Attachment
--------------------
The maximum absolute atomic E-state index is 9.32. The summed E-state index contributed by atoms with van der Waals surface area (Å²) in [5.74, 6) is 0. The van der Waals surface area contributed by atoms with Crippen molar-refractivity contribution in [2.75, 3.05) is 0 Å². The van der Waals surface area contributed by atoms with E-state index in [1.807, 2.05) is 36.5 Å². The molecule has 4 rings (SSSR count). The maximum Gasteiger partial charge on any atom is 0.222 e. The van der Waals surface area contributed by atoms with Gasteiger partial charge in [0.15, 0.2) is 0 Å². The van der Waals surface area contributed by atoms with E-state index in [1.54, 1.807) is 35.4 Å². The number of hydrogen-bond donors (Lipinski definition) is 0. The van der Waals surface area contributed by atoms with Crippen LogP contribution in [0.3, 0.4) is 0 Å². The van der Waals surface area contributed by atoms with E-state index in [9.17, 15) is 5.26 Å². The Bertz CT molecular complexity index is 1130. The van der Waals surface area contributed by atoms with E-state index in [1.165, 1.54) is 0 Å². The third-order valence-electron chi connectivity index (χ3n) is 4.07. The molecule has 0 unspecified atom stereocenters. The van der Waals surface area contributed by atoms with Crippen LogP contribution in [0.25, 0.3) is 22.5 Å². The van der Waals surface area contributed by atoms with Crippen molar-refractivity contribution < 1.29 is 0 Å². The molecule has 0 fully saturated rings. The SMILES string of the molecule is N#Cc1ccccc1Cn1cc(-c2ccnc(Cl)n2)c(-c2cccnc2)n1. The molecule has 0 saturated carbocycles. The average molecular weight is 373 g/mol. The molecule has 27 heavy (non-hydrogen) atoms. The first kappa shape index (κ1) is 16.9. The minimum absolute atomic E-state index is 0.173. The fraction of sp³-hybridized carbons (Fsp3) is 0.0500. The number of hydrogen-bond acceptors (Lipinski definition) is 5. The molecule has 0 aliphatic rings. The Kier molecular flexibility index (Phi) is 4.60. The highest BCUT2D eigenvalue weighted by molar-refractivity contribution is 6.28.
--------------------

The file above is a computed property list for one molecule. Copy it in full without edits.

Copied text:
The maximum absolute atomic E-state index is 9.32. The summed E-state index contributed by atoms with van der Waals surface area (Å²) in [5.74, 6) is 0. The van der Waals surface area contributed by atoms with Crippen molar-refractivity contribution in [2.75, 3.05) is 0 Å². The van der Waals surface area contributed by atoms with E-state index in [1.807, 2.05) is 36.5 Å². The molecule has 4 rings (SSSR count). The maximum Gasteiger partial charge on any atom is 0.222 e. The van der Waals surface area contributed by atoms with Gasteiger partial charge in [0.15, 0.2) is 0 Å². The van der Waals surface area contributed by atoms with E-state index in [1.54, 1.807) is 35.4 Å². The number of hydrogen-bond donors (Lipinski definition) is 0. The van der Waals surface area contributed by atoms with Crippen LogP contribution in [0.3, 0.4) is 0 Å². The van der Waals surface area contributed by atoms with E-state index in [9.17, 15) is 5.26 Å². The Bertz CT molecular complexity index is 1130. The van der Waals surface area contributed by atoms with E-state index in [1.165, 1.54) is 0 Å². The third-order valence-electron chi connectivity index (χ3n) is 4.07. The molecule has 0 unspecified atom stereocenters. The van der Waals surface area contributed by atoms with Crippen LogP contribution in [0.25, 0.3) is 22.5 Å². The van der Waals surface area contributed by atoms with Crippen molar-refractivity contribution < 1.29 is 0 Å². The molecule has 0 fully saturated rings. The SMILES string of the molecule is N#Cc1ccccc1Cn1cc(-c2ccnc(Cl)n2)c(-c2cccnc2)n1. The molecule has 0 saturated carbocycles. The average molecular weight is 373 g/mol. The molecule has 27 heavy (non-hydrogen) atoms. The first kappa shape index (κ1) is 16.9. The minimum absolute atomic E-state index is 0.173. The fraction of sp³-hybridized carbons (Fsp3) is 0.0500. The number of hydrogen-bond acceptors (Lipinski definition) is 5. The molecule has 0 aliphatic rings. The Kier molecular flexibility index (Phi) is 4.60. The highest BCUT2D eigenvalue weighted by molar-refractivity contribution is 6.28.